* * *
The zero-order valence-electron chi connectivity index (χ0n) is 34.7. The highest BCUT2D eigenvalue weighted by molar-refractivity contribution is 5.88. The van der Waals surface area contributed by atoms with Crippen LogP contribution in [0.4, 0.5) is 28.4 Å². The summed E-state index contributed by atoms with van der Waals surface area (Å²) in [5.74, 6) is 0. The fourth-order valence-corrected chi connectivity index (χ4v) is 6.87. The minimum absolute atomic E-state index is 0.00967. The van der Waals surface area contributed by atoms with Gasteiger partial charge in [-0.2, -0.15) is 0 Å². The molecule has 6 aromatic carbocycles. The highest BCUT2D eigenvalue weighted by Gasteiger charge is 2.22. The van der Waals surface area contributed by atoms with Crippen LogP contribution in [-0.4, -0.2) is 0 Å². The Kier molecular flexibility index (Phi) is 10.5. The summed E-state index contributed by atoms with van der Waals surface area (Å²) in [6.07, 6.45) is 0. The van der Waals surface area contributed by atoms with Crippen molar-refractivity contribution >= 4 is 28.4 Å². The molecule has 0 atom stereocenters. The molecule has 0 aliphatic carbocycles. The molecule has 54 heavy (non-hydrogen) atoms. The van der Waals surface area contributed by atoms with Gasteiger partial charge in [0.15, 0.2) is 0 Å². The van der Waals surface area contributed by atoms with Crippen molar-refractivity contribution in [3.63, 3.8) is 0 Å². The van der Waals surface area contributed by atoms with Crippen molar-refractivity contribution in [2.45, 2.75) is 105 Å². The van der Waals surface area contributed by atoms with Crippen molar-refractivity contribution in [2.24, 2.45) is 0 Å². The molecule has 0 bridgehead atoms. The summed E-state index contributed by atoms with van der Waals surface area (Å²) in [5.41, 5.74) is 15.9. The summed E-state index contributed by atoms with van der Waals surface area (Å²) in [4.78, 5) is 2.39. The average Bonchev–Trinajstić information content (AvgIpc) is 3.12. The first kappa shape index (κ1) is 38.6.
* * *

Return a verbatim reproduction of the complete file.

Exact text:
The zero-order valence-electron chi connectivity index (χ0n) is 34.7. The highest BCUT2D eigenvalue weighted by molar-refractivity contribution is 5.88. The van der Waals surface area contributed by atoms with Crippen LogP contribution in [0.4, 0.5) is 28.4 Å². The summed E-state index contributed by atoms with van der Waals surface area (Å²) in [5.74, 6) is 0. The fourth-order valence-corrected chi connectivity index (χ4v) is 6.87. The minimum absolute atomic E-state index is 0.00967. The van der Waals surface area contributed by atoms with Gasteiger partial charge in [-0.2, -0.15) is 0 Å². The molecule has 6 aromatic carbocycles. The highest BCUT2D eigenvalue weighted by Gasteiger charge is 2.22. The van der Waals surface area contributed by atoms with Crippen LogP contribution in [-0.4, -0.2) is 0 Å². The Kier molecular flexibility index (Phi) is 10.5. The summed E-state index contributed by atoms with van der Waals surface area (Å²) in [6.07, 6.45) is 0. The van der Waals surface area contributed by atoms with Crippen molar-refractivity contribution >= 4 is 28.4 Å². The molecule has 0 atom stereocenters. The molecule has 0 aliphatic carbocycles. The molecule has 54 heavy (non-hydrogen) atoms. The van der Waals surface area contributed by atoms with Gasteiger partial charge in [0.15, 0.2) is 0 Å². The van der Waals surface area contributed by atoms with Crippen molar-refractivity contribution in [3.63, 3.8) is 0 Å². The van der Waals surface area contributed by atoms with Crippen molar-refractivity contribution in [2.45, 2.75) is 105 Å². The van der Waals surface area contributed by atoms with Crippen molar-refractivity contribution in [2.24, 2.45) is 0 Å². The molecule has 0 bridgehead atoms. The summed E-state index contributed by atoms with van der Waals surface area (Å²) in [5.41, 5.74) is 15.9. The summed E-state index contributed by atoms with van der Waals surface area (Å²) in [4.78, 5) is 2.39. The average Bonchev–Trinajstić information content (AvgIpc) is 3.12. The first kappa shape index (κ1) is 38.6.